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Choosing the Right School in Archaeology

Getting into Graduate School

By

University of British Columbia, Anthropology Museum

University of British Columbia, Anthropology Museum

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The most important thing to consider when you're searching for the ideal graduate school is your goals. What do you want out of your graduate career? Do you want to get a Ph.D., and teach and do research in academic settings? Do you want to get an M.A., and work for a Cultural Resource Management firm? Do you have a culture in mind you want to study or an area of specialization such as faunal studies or GIS? Do you really not have a clue, but you think archaeology might be interesting to explore?

Most of us, I should think, don't really know for certain what we want out of our lives until we're further along down the road, so if you're undecided between the Ph.D. or the M.A., or if you've thought about it pretty carefully and have to admit that you fit into the undecided category, this column is for you.

Look at Many Schools

First of all, don't go shopping for one graduate school--shoot for ten. Different schools will be searching for different students; and it will be easier to hedge your bet if you send off applications to several of the schools that you might want to attend.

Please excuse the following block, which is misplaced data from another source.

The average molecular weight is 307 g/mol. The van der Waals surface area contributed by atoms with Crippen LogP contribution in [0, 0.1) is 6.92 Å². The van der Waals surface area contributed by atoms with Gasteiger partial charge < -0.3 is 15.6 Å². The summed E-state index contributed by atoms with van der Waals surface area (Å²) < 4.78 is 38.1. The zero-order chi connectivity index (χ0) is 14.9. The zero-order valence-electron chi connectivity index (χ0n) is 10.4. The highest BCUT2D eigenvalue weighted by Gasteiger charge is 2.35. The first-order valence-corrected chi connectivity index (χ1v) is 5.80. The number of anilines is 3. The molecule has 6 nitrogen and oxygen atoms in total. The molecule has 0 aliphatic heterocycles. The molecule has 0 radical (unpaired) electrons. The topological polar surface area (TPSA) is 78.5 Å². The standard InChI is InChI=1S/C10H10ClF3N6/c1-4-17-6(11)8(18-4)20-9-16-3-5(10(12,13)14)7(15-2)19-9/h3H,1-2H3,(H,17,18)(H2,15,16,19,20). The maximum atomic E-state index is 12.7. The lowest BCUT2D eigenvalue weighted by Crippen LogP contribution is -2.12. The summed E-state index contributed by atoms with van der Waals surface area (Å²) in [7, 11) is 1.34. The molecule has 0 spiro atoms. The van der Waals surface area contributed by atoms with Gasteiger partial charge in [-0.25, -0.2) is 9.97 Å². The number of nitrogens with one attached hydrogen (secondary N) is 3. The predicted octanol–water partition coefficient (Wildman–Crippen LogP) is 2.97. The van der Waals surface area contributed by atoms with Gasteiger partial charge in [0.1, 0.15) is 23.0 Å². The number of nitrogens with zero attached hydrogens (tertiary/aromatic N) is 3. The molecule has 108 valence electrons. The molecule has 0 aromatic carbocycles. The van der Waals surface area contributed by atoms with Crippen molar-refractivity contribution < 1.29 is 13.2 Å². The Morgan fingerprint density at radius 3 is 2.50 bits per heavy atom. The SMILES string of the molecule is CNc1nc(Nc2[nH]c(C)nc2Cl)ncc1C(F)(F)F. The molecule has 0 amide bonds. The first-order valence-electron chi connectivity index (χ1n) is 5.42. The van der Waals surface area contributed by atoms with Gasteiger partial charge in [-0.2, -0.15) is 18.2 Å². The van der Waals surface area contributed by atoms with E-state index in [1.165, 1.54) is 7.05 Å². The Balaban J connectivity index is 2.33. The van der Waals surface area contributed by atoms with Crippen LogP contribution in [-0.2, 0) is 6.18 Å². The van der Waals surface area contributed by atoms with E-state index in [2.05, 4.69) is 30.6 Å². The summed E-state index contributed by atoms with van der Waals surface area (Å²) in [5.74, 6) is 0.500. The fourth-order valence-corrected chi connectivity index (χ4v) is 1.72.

Secondly, stay flexible--it's your biggest asset. By that I mean, be prepared for things to not work out as you expect. You might not get into your first school; you may end up disliking your major professor; you may fall into a research topic that you never considered before starting school; because of unforeseen circumstances today, you may decide to go on for the Ph.D., or stop at an M.A. If you keep yourself open to the possibilities, it will be easier for you to adapt to the situation as it is bound to change.

Third, do your homework. If there was ever a time to practice your research skills, this is the time. Many if not most of the anthropology departments in the world now have web sites; but they don't necessarily specify their areas of research. Seek for a department through professional organizations such as the Society for American Archaeology or the Australian Association of Consulting Archaeologists. Go to the library and read the latest articles on your area(s) of interest, and find out who is doing the interesting research and where they are located. Write to the faculty or graduate students of a department you're interested in. Talk to the anthropology department where you got your Bachelor's degree; ask your major professor what she or he suggests.

Finding the right school is definitely part luck and part hard work; but then, that pretty well describes archaeology right there.

Finding the Right School

The following archaeologists and former students described how they chose their schools for this column.

Before You Go to Grad School: A Guide

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